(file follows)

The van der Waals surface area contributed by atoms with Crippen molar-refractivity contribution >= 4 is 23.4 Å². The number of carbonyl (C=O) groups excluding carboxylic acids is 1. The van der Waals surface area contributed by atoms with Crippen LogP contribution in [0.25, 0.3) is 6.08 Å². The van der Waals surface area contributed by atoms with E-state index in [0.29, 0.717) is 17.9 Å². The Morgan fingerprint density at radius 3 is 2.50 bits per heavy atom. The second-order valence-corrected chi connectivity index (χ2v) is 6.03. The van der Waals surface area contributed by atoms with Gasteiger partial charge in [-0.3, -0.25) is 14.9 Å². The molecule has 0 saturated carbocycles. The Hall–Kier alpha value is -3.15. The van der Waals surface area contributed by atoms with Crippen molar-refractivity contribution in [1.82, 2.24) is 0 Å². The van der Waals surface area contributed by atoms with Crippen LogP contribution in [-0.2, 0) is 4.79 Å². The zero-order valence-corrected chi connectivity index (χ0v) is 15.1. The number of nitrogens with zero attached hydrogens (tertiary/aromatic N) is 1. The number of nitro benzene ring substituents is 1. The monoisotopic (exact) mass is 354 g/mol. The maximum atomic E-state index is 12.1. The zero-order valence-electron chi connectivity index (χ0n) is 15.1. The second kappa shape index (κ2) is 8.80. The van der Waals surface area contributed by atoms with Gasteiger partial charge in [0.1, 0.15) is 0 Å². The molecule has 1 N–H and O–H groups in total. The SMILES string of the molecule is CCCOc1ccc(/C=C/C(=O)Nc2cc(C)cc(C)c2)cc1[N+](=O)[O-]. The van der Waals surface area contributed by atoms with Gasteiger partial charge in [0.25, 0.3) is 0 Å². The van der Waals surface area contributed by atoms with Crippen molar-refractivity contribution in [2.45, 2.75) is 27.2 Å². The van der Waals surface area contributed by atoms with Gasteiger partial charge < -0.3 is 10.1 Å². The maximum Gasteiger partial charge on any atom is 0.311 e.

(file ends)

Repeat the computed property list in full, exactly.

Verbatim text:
The van der Waals surface area contributed by atoms with Crippen molar-refractivity contribution >= 4 is 23.4 Å². The number of carbonyl (C=O) groups excluding carboxylic acids is 1. The van der Waals surface area contributed by atoms with Crippen LogP contribution in [0.25, 0.3) is 6.08 Å². The van der Waals surface area contributed by atoms with E-state index in [0.29, 0.717) is 17.9 Å². The Morgan fingerprint density at radius 3 is 2.50 bits per heavy atom. The second-order valence-corrected chi connectivity index (χ2v) is 6.03. The van der Waals surface area contributed by atoms with Gasteiger partial charge in [-0.3, -0.25) is 14.9 Å². The molecule has 0 saturated carbocycles. The Hall–Kier alpha value is -3.15. The van der Waals surface area contributed by atoms with Crippen molar-refractivity contribution in [1.82, 2.24) is 0 Å². The van der Waals surface area contributed by atoms with Crippen LogP contribution in [-0.2, 0) is 4.79 Å². The zero-order valence-corrected chi connectivity index (χ0v) is 15.1. The number of nitrogens with zero attached hydrogens (tertiary/aromatic N) is 1. The number of nitro benzene ring substituents is 1. The monoisotopic (exact) mass is 354 g/mol. The maximum atomic E-state index is 12.1. The zero-order valence-electron chi connectivity index (χ0n) is 15.1. The second kappa shape index (κ2) is 8.80. The van der Waals surface area contributed by atoms with Gasteiger partial charge in [0.1, 0.15) is 0 Å². The molecule has 1 N–H and O–H groups in total. The SMILES string of the molecule is CCCOc1ccc(/C=C/C(=O)Nc2cc(C)cc(C)c2)cc1[N+](=O)[O-]. The van der Waals surface area contributed by atoms with Gasteiger partial charge in [0.25, 0.3) is 0 Å². The van der Waals surface area contributed by atoms with Crippen molar-refractivity contribution in [2.45, 2.75) is 27.2 Å². The van der Waals surface area contributed by atoms with Gasteiger partial charge < -0.3 is 10.1 Å². The maximum Gasteiger partial charge on any atom is 0.311 e.